Philip Glass and Wendy Sutter’s Songs and Poems for Solo Cello

Philip Glass is not only arguably the best-known contemporary American composer, and one of the most prolific, he is also one of the most versatile. He’s done operas, film soundtracks, orchestral works for the Philip Glass Ensemble, and chamber music. Wendy Sutter is one of those musical wonders (she made her solo debut with the Seattle Symphony at age 16) who has a wide background and a strong connection with contemporary music: she’s worked with Tan Dun, the White Oak Ensemble, is a member of Bang on a Can, and premiered Glass’ Cello Concerto in the U.S. Songs and Poems for Solo Cello were composed for Sutter and represent a collaborative effort: they were premiered after a year of the two working on them together.

The Songs and Poems somehow manage to maintain Glass’s signature style will exploring a much greater emotional range than is often apparent in his larger works. This disc opens with “Song I,” a piece that says quite firmly “late twentieth-century” and that segues almost imperceptibly into “Song II,” a melancholy, almost plaintive work that lays bare Glass’ characteristic repetitive phrasing and fluid rhythms. The Songs as a whole maintain that emotional color — they are quiet, contemplative pieces that nevertheless develop some real intensity, as in “Song V,” a longer work that takes the time to explore the interplay of contemplation and passion. It’s the emotional center of the music, the pivot on which the others turn. “Song VI” returns once again to a quiet place, and is itself not only thoughtful, but lean and very elegant. It ends as though poised for something, and “Song VII,” instead of continuing the idea, shifts back to a more characteristic Glass mode in which the repetition builds and then releases, very quietly, a reprise, in mood, at least, of “Song VI.”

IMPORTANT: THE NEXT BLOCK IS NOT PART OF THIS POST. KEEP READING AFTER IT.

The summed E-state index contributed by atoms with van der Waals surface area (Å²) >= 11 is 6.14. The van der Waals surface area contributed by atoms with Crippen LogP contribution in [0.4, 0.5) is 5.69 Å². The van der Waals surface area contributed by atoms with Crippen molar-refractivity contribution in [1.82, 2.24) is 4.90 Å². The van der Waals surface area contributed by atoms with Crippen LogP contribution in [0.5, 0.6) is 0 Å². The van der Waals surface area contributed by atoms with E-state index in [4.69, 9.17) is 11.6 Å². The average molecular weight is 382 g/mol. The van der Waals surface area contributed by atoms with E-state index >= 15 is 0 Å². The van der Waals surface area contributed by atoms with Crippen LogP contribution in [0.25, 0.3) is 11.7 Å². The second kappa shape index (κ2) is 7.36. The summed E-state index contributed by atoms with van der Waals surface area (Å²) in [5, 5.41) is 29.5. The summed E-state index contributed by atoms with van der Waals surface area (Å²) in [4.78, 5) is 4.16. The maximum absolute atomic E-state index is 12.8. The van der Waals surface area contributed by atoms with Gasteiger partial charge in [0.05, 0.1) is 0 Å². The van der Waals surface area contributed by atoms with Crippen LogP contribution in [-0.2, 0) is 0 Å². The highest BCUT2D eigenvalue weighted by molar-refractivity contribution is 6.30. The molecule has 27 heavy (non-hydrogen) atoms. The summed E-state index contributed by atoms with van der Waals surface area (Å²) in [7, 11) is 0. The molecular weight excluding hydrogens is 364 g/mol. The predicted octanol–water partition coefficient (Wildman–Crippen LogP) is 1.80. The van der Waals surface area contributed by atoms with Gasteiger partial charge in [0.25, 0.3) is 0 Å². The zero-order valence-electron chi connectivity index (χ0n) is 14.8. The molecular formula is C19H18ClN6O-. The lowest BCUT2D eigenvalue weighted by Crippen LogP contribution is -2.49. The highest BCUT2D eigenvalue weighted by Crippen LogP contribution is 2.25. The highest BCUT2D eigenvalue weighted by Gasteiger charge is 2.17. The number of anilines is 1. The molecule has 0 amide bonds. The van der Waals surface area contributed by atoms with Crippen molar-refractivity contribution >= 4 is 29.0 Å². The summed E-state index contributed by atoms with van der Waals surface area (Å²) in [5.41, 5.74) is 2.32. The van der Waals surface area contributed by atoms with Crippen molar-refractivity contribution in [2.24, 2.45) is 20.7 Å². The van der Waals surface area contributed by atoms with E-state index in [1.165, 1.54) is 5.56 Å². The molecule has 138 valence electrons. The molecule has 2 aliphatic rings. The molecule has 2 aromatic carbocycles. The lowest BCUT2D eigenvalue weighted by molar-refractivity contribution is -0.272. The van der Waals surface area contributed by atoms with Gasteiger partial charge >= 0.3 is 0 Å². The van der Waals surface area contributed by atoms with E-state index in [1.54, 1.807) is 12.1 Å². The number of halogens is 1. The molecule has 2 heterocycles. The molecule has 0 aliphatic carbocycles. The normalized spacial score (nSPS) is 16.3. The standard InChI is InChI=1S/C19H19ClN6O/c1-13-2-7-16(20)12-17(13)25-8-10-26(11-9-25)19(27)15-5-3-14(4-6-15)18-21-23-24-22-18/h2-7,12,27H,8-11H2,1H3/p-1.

The Tissues were originally composed for the soundtrack of Godfrey Reggio’s Naqoyqatsi. Only two of them were finally recorded and used in the film. These are subtle pieces, for cello, piano and percussion, and form a richly textured soundscape that does feel essentially cinematic (although I don’t claim to have found a narrative line at all). Richard Guérin claims a relationship between these pieces and Glass’ writing for the voice, although I do spot some reminiscences of La Belle et la Bête and The Witches of Venice — nothing so blatant as quotations, but more on the order of echoes. “Tissue No. 2,” in particular, calls to mind both. “Tissue No. 6” has something of the eldritch feel of the former, while “No. 7” displays as well a sense of Beauty’s growing melancholy.

As is so often the case with the “classical” music I review (“classical” in the sense that it is not loud, obnoxious rock and roll), it’s impossible to compare this release with others — there aren’t any. It’s obvious that Sutter has a good head for this music (indeed, I would be nothing short of flabbergasted if she didn’t), and since she is joined for the Tissues by Glass on piano and David Cossin on percussion, I think we have to take this as definitive.

(Orange Mountain Music, 2007)

About Robert Tilendis

Robert M. Tilendis lives a deceptively quiet life. He has made money as a dishwasher, errand boy, legal librarian, arts administrator, shipping expert, free-lance writer and editor, and probably a few other things he’s tried very hard to forget about. He has also been a student of history, art, theater, psychology, ceramics, and dance. Through it all, he has been an artist and poet, just to provide a little stability in his life. Along about January of every year, he wonders why he still lives someplace as mundane as Chicago; it must be that he likes it there.

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